How we squeezed Versailles into The Art Museum
This Baroque masterwork will never leave France but we've found room for it in our brilliant museum-in-a-book
The French state would never let the building's famous Galerie des Glaces or Hall of Mirrors leave the grounds of the Palace of Versailles. So how have we managed to include this Baroque masterpiece in The Art Museum? Well, our newly revised edition is the most comprehensive and compelling art collection ever brought together between two covers.
The Art Museum has got it all, from prehistoric works through to present-day masterpieces, all arranged in a series of museum-style rooms. Here’s how it introduces this light-filled marvel of architecture, glazing and design, which was initially developed to show off the building's beautiful paintings.
"The Grande Galerie des Glaces at Versailles is one of the finest representational spaces of the Baroque period," explains The Art Museum. "The gallery was designed by Jules Hardouin Mansart. It was developed in conjunction with a plan for a painted ceiling by Charles Le Brun, dedicated to the glory of the French king. Mansart’s brief was to create a room light enough for Le Brun’s paintings to be clearly seen from below, but by 1679 it was obvious he was failing, even after lowering the ceiling. At this point Mansart decided to use mirrors on the walls that had no windows, in order to increase the available light.
"He also enlarged the windows, extending them to the floor. As built, the gallery consists of a series of seventeen great mirrors that echo the arched shape of the windows overlooking the garden opposite. The famous mirrors, lit by crystal chandeliers at night, were the most expensive and technically advanced in existence.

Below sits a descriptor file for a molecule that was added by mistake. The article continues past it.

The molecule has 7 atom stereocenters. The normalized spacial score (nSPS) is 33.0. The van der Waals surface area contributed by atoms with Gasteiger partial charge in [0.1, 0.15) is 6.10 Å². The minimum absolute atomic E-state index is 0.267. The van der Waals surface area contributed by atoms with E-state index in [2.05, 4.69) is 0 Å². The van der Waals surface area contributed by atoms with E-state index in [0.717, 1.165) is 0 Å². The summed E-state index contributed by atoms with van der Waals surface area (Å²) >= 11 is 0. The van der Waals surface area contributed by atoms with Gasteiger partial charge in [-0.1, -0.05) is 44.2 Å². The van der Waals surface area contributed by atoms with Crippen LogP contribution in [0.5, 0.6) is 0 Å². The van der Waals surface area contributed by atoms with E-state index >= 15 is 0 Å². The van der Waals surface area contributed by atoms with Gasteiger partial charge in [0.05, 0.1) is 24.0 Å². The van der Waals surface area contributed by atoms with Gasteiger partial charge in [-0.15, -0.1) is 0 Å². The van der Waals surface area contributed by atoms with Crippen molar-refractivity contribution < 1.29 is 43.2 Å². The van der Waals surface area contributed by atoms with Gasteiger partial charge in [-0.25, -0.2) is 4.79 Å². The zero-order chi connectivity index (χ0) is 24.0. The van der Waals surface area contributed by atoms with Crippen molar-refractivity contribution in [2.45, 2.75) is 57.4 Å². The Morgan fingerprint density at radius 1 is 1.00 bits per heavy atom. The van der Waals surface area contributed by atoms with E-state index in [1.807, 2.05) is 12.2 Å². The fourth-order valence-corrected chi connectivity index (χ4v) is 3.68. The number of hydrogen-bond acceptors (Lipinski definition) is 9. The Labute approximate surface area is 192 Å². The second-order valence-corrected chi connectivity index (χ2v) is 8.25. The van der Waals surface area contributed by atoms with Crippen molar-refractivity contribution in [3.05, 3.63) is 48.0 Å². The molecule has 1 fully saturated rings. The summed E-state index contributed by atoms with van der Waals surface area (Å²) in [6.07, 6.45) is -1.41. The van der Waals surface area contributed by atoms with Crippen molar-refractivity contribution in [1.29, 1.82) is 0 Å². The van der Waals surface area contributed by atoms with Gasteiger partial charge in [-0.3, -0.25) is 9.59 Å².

"The king was not alone in his use of the design and decoration of a gallery to demonstrate his position in French society, and in the world. During the seventeenth century the gallery as an architectural space was transformed from a semi-private area to one of the most important rooms in any Baroque palace. With its flexibility and large size, it was ideally suited to receptions, and its artistic programme functioned as a status symbol, serving to aggrandize its owner. The Galerie des Glaces was the ultimate expression of this architectural form, with its painted ceiling conveying symbols of the power and prudent rule of the French monarch, and its magnificent decoration and large, expensive mirrors communicating an explicit message of luxury and wealth."
Enjoy this masterpiece, and many more, from ancient cave paintings through to pieces by Picasso, Warhol, Damien Hirst and many more in The Art Museum. Buy your copy here.